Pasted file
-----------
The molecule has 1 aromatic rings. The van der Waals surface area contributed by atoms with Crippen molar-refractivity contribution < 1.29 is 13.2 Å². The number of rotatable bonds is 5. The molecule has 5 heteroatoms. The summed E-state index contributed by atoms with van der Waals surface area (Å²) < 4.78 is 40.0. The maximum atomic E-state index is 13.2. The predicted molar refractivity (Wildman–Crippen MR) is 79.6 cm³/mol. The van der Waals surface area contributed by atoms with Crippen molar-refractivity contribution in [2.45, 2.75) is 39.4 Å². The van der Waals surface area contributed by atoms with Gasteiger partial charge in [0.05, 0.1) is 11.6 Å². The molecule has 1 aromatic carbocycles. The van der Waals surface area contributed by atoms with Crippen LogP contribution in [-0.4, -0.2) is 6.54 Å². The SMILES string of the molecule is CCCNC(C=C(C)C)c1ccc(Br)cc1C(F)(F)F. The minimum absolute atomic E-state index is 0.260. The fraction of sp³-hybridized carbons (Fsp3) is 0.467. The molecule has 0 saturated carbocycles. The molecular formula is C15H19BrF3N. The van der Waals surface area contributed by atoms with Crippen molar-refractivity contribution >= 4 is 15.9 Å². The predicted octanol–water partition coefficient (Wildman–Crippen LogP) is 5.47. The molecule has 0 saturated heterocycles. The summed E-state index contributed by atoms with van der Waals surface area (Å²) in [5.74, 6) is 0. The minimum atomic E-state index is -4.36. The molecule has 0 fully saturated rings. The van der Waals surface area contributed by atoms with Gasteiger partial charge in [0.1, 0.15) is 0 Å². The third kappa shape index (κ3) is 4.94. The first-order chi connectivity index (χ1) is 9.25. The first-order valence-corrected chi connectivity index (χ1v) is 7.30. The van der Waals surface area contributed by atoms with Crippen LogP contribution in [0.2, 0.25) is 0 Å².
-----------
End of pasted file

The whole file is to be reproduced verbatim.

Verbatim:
The molecule has 1 aromatic rings. The van der Waals surface area contributed by atoms with Crippen molar-refractivity contribution < 1.29 is 13.2 Å². The number of rotatable bonds is 5. The molecule has 5 heteroatoms. The summed E-state index contributed by atoms with van der Waals surface area (Å²) < 4.78 is 40.0. The maximum atomic E-state index is 13.2. The predicted molar refractivity (Wildman–Crippen MR) is 79.6 cm³/mol. The van der Waals surface area contributed by atoms with Crippen molar-refractivity contribution in [2.45, 2.75) is 39.4 Å². The van der Waals surface area contributed by atoms with Gasteiger partial charge in [0.05, 0.1) is 11.6 Å². The molecule has 1 aromatic carbocycles. The van der Waals surface area contributed by atoms with Crippen LogP contribution in [-0.4, -0.2) is 6.54 Å². The SMILES string of the molecule is CCCNC(C=C(C)C)c1ccc(Br)cc1C(F)(F)F. The minimum absolute atomic E-state index is 0.260. The fraction of sp³-hybridized carbons (Fsp3) is 0.467. The molecule has 0 saturated carbocycles. The molecular formula is C15H19BrF3N. The van der Waals surface area contributed by atoms with Crippen molar-refractivity contribution >= 4 is 15.9 Å². The predicted octanol–water partition coefficient (Wildman–Crippen LogP) is 5.47. The molecule has 0 saturated heterocycles. The summed E-state index contributed by atoms with van der Waals surface area (Å²) in [5.74, 6) is 0. The minimum atomic E-state index is -4.36. The molecule has 0 fully saturated rings. The van der Waals surface area contributed by atoms with Gasteiger partial charge in [0.1, 0.15) is 0 Å². The third kappa shape index (κ3) is 4.94. The first-order chi connectivity index (χ1) is 9.25. The first-order valence-corrected chi connectivity index (χ1v) is 7.30. The van der Waals surface area contributed by atoms with Crippen LogP contribution in [0.2, 0.25) is 0 Å².